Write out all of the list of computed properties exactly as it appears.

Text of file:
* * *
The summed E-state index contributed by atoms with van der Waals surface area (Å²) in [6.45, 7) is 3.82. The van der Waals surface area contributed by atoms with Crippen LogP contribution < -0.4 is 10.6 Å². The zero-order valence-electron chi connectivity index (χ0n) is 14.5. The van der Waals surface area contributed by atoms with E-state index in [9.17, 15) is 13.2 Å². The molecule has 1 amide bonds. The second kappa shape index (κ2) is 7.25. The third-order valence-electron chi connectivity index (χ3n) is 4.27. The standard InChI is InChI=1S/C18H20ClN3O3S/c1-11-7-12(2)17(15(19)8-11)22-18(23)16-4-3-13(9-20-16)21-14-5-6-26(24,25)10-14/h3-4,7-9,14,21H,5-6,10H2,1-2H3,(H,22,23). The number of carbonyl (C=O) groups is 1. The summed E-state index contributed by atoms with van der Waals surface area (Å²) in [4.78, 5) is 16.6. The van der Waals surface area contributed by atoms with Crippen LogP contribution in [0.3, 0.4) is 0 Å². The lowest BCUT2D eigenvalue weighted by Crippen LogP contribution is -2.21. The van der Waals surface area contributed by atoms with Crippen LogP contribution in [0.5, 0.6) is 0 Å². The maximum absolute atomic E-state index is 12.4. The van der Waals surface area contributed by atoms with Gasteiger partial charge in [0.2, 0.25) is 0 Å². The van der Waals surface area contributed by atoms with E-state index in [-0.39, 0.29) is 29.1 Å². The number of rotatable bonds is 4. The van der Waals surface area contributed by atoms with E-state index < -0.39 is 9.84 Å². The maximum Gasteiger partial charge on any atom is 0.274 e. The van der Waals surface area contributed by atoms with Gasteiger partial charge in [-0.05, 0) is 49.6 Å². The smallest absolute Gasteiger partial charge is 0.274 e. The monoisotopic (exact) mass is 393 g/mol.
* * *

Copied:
The summed E-state index contributed by atoms with van der Waals surface area (Å²) in [6.45, 7) is 3.82. The van der Waals surface area contributed by atoms with Crippen LogP contribution < -0.4 is 10.6 Å². The zero-order valence-electron chi connectivity index (χ0n) is 14.5. The van der Waals surface area contributed by atoms with E-state index in [9.17, 15) is 13.2 Å². The molecule has 1 amide bonds. The second kappa shape index (κ2) is 7.25. The third-order valence-electron chi connectivity index (χ3n) is 4.27. The standard InChI is InChI=1S/C18H20ClN3O3S/c1-11-7-12(2)17(15(19)8-11)22-18(23)16-4-3-13(9-20-16)21-14-5-6-26(24,25)10-14/h3-4,7-9,14,21H,5-6,10H2,1-2H3,(H,22,23). The number of carbonyl (C=O) groups is 1. The summed E-state index contributed by atoms with van der Waals surface area (Å²) in [4.78, 5) is 16.6. The van der Waals surface area contributed by atoms with Crippen LogP contribution in [0.3, 0.4) is 0 Å². The lowest BCUT2D eigenvalue weighted by Crippen LogP contribution is -2.21. The van der Waals surface area contributed by atoms with Crippen LogP contribution in [0.5, 0.6) is 0 Å². The maximum absolute atomic E-state index is 12.4. The van der Waals surface area contributed by atoms with Gasteiger partial charge in [0.2, 0.25) is 0 Å². The van der Waals surface area contributed by atoms with E-state index in [-0.39, 0.29) is 29.1 Å². The number of rotatable bonds is 4. The van der Waals surface area contributed by atoms with E-state index < -0.39 is 9.84 Å². The maximum Gasteiger partial charge on any atom is 0.274 e. The van der Waals surface area contributed by atoms with Gasteiger partial charge in [-0.05, 0) is 49.6 Å². The smallest absolute Gasteiger partial charge is 0.274 e. The monoisotopic (exact) mass is 393 g/mol.